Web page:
During the French Revolutionary War the Channel Fleet played the crucial role of defending Britain from invasion, protecting Britain’s incoming and outgoing trade through the Channel and Western Approaches, and preventing the French Brest fleet from setting forth on raids and expeditions. Presenting documents revealing the evolution of this role during the war, this book focuses on the blockade of Brest. It shows how the blockade developed and tightened through the increase of Admiralty control of the disposition of the Channel Fleet. It reveals the political conflicts that existed between the Commanders-in-Chief and the Admiralty, the logistical demands that had to be met, and the response of the Admiralty and fleet officers to the Spithead Mutiny. Above all, it reveals the response of the Fleet to the challenges it met from the French in their sequence of break-outs, and from the perennial problem posed by the necessity to preserve the health of seamen. Here, confuting the claims of contemporary medical officers, is evidence that shows how scurvy remained a scourge to the very end of the war.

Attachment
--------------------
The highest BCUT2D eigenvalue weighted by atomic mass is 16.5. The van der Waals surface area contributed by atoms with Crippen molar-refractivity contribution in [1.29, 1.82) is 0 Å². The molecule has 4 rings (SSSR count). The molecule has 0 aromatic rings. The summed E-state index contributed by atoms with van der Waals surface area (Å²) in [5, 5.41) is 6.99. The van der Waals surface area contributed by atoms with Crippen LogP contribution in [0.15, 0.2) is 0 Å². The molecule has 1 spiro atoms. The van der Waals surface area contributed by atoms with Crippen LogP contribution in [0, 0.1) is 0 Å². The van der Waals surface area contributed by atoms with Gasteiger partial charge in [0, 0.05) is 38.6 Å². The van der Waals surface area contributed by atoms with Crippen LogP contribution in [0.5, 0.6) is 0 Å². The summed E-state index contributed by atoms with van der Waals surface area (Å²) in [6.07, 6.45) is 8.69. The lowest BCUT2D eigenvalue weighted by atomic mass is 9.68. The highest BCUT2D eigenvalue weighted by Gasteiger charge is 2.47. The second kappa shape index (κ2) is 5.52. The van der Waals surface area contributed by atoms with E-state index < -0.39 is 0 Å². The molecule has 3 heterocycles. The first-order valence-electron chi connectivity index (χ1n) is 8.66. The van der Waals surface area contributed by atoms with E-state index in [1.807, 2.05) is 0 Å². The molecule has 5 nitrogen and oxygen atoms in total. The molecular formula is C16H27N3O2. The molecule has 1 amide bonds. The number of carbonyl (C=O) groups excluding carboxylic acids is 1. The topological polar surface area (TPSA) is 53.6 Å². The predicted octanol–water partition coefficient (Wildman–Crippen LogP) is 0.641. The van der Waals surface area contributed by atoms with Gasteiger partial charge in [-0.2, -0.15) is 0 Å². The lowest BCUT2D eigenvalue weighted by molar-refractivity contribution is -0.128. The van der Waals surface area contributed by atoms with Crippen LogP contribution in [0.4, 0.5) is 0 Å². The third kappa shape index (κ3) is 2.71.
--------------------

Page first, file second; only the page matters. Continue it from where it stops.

Table of Contents
Contents: Preface; Introduction; Channel Fleet, 12 June 1793-5 June 1795; The blockade initiated, 6 June-19 September 1795; The logistical problems, 8 October 1795-20 December 1796; Towards a system, 20 December 1796-13 April 1797; The Spithead Mutiny, 13 April-15 May 1797; The growth of central control, 15 May 1797-19 May 1798; The French expeditions to Ireland, 28 May 1798-6 February 1799; The Bruix cruise, 12 February-15 August 1799; The Combined Fleet in Brest, 18 August 1799-24 April 1800; St. Vincent takes command, 25 April-28 June 1800; The Mediterranean discipline, 29 June-21 October 1800; The escape of Ganteaume, 21 October 1800-9 February 1801; Cornwallis succeeds, 26 February-25 October 1801; Appendix 1: list of British ships and vessels mentioned in the text; Appendix 2: list of documents and sources; Index.
Dr Roger Morriss read for a combined degree in History and Geography at Southampton University. He studied for his PhD under Professor Ian Christie at University College, London writing his thesis on The Royal Dockyards during the Revolutionary and Napoleonic Wars, with special reference to the period 1801-05. He has taught at Exeter University since He was the General Editor of the Navy Records Society from 2000 to 2014.
'The volume maintains the high standard of Navy Record Society publications in its presentation, editing and content and will be a great asset for those studying the Revolutionary War against France.' International Journal of Maritime History